Arts & Culture News

Famed French Designer Takes On Dallas' Museum of Street Culture

Two years into its development, the upcoming Museum of Street Culture (MoSC) is ready for an experienced midwife to bring it to life.  So when Paris-based museographic designer Adrien Gardère comes to town this Saturday to lead a discussion about the museum’s design, it's more significant than just a public event. 

Located at the urban core of downtown between City Hall and Dallas Farmers Market, the MoSC is an initiative of The Stewpot and First Presbyterian Church in Encore Park. The complex is envisioned to make use of the amphitheater, a community garden and two multipurpose buildings to house exhibitions, workshops, music, film, archives, historical artifacts and interactive media. Planned exhibitions will showcase art by Dallas' homeless.

Museum officials say the internationally known Gardère is already a consultant for the MoSC, and may be in talks to be its designer. He's worked on a similar project with Olivier Meslay, the Associate Director of Curatorial Affairs at the Dallas Museum of Art. Prior to coming to Dallas, Meslay was a project director for the development and opening of the Louvre-Lens, a satellite museum of the Musée du Louvre in Northern France. 

Gardère designed the exhibitions spaces for the museum, which is located in an industrial area in economic decline, with high unemployment rates. The museum has an innovative, low-scale design that the museum says would suit Dallas well. No art hangs on the walls. Instead, tablets guide viewers through a 360-degree tour through the art collecting history of the Louvre. The Louvre-Lens has now become the most successful satellite museum in France.
 "[Lens] is not an area where you would expect to find a satellite branch of the Louvre," says Alan Govenar, founding director of the MoSC. "Design can affect the outreach of the museum.” 

The MoSC will work to bring large and small institutions together and put trained and untrained artists side-by-side. To succeed it will have to create a diverse audience. “How do you catalyze people to see collections that they may otherwise be unfamiliar with?” Govenar asks.

Part of the MoSC, 508 Park Avenue is an historic building, where artists like Robert Johnson and Bob Wills recorded. From London, Ace Records will help sponsor the renovation, transforming it into an operating recording studio that produces 78 rpm records. “We haven’t completely sourced the equipment yet,” Govenar says. “But we’re looking.”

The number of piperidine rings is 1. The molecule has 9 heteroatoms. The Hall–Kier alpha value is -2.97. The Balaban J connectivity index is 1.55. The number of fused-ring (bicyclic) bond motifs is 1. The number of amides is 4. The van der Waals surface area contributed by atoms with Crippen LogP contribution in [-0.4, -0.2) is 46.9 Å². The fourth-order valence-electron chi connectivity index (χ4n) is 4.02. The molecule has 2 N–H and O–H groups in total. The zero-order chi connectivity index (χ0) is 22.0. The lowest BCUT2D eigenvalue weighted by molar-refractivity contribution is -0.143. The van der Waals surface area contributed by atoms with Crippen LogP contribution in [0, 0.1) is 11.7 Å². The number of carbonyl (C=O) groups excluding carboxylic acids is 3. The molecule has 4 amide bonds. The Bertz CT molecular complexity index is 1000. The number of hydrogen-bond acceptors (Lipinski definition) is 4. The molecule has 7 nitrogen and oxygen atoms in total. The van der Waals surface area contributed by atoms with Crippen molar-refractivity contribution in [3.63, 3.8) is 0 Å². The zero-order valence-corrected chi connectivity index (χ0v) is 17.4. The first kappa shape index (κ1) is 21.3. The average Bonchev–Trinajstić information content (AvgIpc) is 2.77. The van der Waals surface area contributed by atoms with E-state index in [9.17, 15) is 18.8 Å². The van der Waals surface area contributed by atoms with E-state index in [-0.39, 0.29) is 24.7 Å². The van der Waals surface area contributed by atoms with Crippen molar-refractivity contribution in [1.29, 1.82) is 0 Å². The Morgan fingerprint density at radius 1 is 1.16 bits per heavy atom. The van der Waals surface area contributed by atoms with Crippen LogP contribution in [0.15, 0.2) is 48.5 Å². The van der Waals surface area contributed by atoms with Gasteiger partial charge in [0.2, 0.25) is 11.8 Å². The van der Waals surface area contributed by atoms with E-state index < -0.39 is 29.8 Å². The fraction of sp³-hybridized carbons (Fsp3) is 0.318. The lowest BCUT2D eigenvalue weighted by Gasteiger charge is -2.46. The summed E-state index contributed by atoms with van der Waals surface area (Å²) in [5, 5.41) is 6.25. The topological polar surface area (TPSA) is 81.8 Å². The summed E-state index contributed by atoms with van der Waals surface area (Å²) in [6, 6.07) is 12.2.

French street artist Alëxone Dizac will have an upcoming workshop for the Stewpot artists, as well as a possible collaboration, officials say. Several exhibitions are already in the works, with some planned for next year. Govenar mentions an exhibition featuring the work of Mary Ellen Mark; there will be a show centered on the emergence of the Dallas recording scene; another on Texas blues, swing and Mexican music from the 1920s and '30s; photographs, murals and graffiti from the 1970s to the present; a Texas regionalism exhibit with a selection of drawing, paintings and prints; and an exhibit of sculptures by homeless artists.

This weekend’s inaugural event for the Museum of Street Culture’s speaker series at the Nasher marks an important stage in the development of the museum, with more lectures planned. “What’s amazing is the way in which Encore Park defines itself,” Govenar says. “What’s unique about this area is it’s this exploding urban development and at the same time Encore Park bridges this gulf that exists between people of different cultural groups and socioeconomic status. The idea is to try to build a community in an unlikely place.”
Reinventing the Museum: Olivier Meslay in Conversation with Adrian Gardère takes place from 1-3 p.m. this Saturday, April 23, at the Nasher Sculpture Center, 2001 Flora St. The lecture is free with admission to the Nasher, but advance registration is required; RSVP here.
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Jeremy Hallock